Offender accountability defined as taking punishment. Accountability defined as assuming responsibility and taking action to repair harm. Offenders are held directly accountable to victims.
Crime is an individual act with individual responsibility. Crime has both individual and social dimensions of responsibility. Prevention, intervention and breaking the cycle of violence are important considerations.
Crime is an act against the state, a violation of the law, an abstract idea. Crime is an act against another person or the community. The victim is individualized as central to the crime and the criminal justice system process, with the community duly noted as also affected by crimes.
Punishment is effective:

a. Threat of punishment deters crime.

b. Punishment changes behavior.

Punishment alone is not effective in changing behavior and is disruptive to community harmony and good relationships. Punishment is augmented by direct accountability to the victim and to the community, with victims having a strong, consistent voice.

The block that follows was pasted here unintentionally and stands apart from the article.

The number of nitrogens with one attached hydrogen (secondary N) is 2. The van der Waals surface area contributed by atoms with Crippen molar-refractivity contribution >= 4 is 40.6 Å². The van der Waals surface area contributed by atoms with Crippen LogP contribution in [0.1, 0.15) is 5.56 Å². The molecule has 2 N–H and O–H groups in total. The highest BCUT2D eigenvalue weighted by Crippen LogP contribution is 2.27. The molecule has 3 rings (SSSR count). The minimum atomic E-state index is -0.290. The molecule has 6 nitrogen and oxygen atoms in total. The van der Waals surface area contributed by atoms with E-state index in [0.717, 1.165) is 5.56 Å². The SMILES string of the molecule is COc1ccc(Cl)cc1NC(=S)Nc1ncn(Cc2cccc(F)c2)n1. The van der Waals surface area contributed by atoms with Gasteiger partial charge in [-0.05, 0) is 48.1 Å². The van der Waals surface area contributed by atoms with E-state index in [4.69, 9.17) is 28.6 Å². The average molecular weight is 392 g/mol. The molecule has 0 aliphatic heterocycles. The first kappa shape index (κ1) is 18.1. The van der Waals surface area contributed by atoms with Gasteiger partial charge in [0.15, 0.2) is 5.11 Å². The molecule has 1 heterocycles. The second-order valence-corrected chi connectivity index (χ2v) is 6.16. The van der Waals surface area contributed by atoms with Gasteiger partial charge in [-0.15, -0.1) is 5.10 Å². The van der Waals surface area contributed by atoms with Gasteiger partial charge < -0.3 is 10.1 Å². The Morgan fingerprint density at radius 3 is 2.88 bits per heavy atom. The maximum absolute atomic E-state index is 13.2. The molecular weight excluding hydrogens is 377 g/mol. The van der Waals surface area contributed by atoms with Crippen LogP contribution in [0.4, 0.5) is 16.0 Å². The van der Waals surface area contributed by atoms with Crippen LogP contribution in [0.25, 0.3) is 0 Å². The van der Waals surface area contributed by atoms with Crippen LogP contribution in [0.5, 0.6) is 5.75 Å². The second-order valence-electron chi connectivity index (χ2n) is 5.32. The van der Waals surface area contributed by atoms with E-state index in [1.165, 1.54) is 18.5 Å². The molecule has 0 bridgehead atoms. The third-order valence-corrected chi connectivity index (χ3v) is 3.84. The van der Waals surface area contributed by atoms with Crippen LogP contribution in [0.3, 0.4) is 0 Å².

Victims are peripheral to the process. Victims are central to the process of resolving a crime. Restorative justice principles are "victim-centered."
The offender is defined by deficits. The offender is defined by his or her capacity to make reparation. Reparations to the victim and to the community are a priority.
Focus on establishing blame, on guilt, on past (did he/she do it?) Focus is on problem solving, on liabilities/obligations, and on the future (what should be done?) A central goal is to deter future criminal action through conflict resolution, problem solving, and fulfilling obligations to the victim and to the community.